How to Make a Great SaaS Pricing Page in 2020

The pricing page of a website is usually overlooked relative to other portions of your site. You might spend a lot of time on the home or product page while giving the pricing page less thought. After-all, it should just be a few boxes with a list of features right?

Here are a few best practices when it comes to designing a pricing page and some examples from people who have gotten it right to show you how to make a great pricing page in 2020.

First of All, Do I Need a Pricing Page?

“The moment you make a mistake in pricing, you're eating into your reputation or your profits.”

- Katharine Paine

Depending on what you are selling, you might be able to get away with not having a pricing page on your website. For example, if you are selling a very high ticket item, like an extremely niche product that has to be custom-tailored for each customer. We actually don't have a pricing page for this reason.

In this case it might actually harm you to have pricing on your website, since it may cheapen the perceived value of your product. It would instead be better to have the user get in touch with a sales rep from your team.

For all other products, we highly recommend having a pricing page. If you're a SaaS company especially, you should list your rates transparently so potential clients can decide whether or not they can afford your product.

The Best Practices

Don't Overwhelm The User With Too Many Choices

Stick to a few plans (or have the customer contact you for something custom). Too many choices can actually drive users away if it feels like too much work choosing the right plan. Take a look at Slack and Dropbox for example. Each only offers 2 to 3 different plans, with Slack offering a custom Enterprise pricing that requires you to contact a sales rep.

Slack's pricing page offers 3 plans plus an enterprise custom plan
Dropbox's pricing page is extremely simple, with only two plans

Slack and Dropbox have just enough options that every customer's needs are satisfied without overwhelming you with 5 different choices to have to weigh.

List Out All of The Features That Differentiate The Plans

The feature list should be easily scannable and highlight the differences between each plan or tier.

The best way to to do this would be to keep each unique feature on the same vertical line. This ensures the users can quickly scan horizontally across the plans and figure out the differences for each feature.

Slack has an intuitive feature comparison chart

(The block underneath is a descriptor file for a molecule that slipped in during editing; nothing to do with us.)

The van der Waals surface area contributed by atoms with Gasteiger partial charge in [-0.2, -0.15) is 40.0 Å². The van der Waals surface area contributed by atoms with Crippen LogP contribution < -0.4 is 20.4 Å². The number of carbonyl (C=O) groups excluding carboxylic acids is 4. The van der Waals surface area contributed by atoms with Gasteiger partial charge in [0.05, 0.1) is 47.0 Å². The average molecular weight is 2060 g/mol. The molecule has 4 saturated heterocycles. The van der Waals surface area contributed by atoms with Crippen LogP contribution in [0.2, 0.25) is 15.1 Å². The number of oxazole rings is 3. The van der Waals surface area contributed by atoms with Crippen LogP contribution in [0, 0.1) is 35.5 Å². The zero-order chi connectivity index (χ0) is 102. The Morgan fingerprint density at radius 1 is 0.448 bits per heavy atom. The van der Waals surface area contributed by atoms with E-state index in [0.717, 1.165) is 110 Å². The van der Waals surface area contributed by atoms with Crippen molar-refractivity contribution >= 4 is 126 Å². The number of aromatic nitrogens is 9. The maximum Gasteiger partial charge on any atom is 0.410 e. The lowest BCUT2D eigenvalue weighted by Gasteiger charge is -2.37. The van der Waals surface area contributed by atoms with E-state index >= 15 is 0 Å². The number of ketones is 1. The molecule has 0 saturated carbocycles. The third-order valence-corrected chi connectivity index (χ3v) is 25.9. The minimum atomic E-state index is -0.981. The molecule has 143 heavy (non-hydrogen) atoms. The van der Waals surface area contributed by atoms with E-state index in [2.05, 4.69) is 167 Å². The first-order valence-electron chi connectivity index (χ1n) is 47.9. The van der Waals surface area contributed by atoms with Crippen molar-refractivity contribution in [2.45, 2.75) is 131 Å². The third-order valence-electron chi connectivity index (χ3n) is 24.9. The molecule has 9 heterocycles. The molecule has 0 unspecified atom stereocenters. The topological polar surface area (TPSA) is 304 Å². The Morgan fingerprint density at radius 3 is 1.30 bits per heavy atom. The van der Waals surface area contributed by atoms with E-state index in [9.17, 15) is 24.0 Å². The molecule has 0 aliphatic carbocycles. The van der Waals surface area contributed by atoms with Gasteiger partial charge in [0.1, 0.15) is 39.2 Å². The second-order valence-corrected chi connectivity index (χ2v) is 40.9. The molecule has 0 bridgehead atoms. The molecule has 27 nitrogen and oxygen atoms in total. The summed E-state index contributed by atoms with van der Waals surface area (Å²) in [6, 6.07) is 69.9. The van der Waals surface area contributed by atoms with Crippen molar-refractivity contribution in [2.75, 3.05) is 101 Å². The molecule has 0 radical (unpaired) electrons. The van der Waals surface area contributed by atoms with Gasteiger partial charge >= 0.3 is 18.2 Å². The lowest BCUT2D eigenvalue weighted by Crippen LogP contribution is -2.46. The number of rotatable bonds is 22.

Check out how Slack does this above. If a particular feature is important to a user, for example file storage, they can quickly look at the "File storage" row and look across the row to see what each plan offers.

Go in Order of Pricing/Amount of Features Offered

This is really helpful from a usability standpoint so that the user can gain context and lessen the chance of feeling overwhelmed. If you list your plans in order of increasing cost and features, it could also help you save space by adding a "All the benefits of the previous plan plus..." such as Slack does below.

By saying "All the benefits of the previous plan, and...", Slack saves space on their pricing page

Name Your Pricing Tiers Intuitively to Help The User Self Identify at a Glance

Slack did another great job here by giving each of their pricing tiers a user persona to actually let the user figure out which tier they should be identifying with. "For small- and medium-sized businesses" will likely cover most people coming to this page and they can quickly know that this is the plan they should consider.

Slack has a description of each plan designed to target users that will resonate with each plan

Highlight The Plan You Want The User to Choose

If you have a specific plan you want the user to choose, you can use some UX tricks to get the user to subconsciously be more inclined to pick this plan. For example, Box.com visually distinguishes their Business plan and tells the user that it is the "Most Popular" plan, which automatically makes a user start by looking at that plan.

Box.com highlights the plan they want you to pick in a different color, and adds a "Most Popular" banner

Have a "Contact Us" Plan

Most companies do this for their enterprise plans so that clients can negotiate better rates. Notion does this by removing the dollar amount and replacing it with a link to the sales contact page. If you expect to have clients with large user-bases or more demands, consider adding a Contact Us plan.

Notion has an Enterprise plan where you have to contact their sales team to get a quote

Conclusion

There are a lot of ways to go about structuring your pricing page and a lot of it will depend on what type of service/product you are selling.

Regardless of what you are selling, it is a good idea to follow these best practices. They will ensure that your offerings are clear, quickly scannable and don't overwhelm the user with too many choices. Although the pricing page is often one of the last pages that is designed and built, it is often one of the first pages that users end up clicking on when considering your product.

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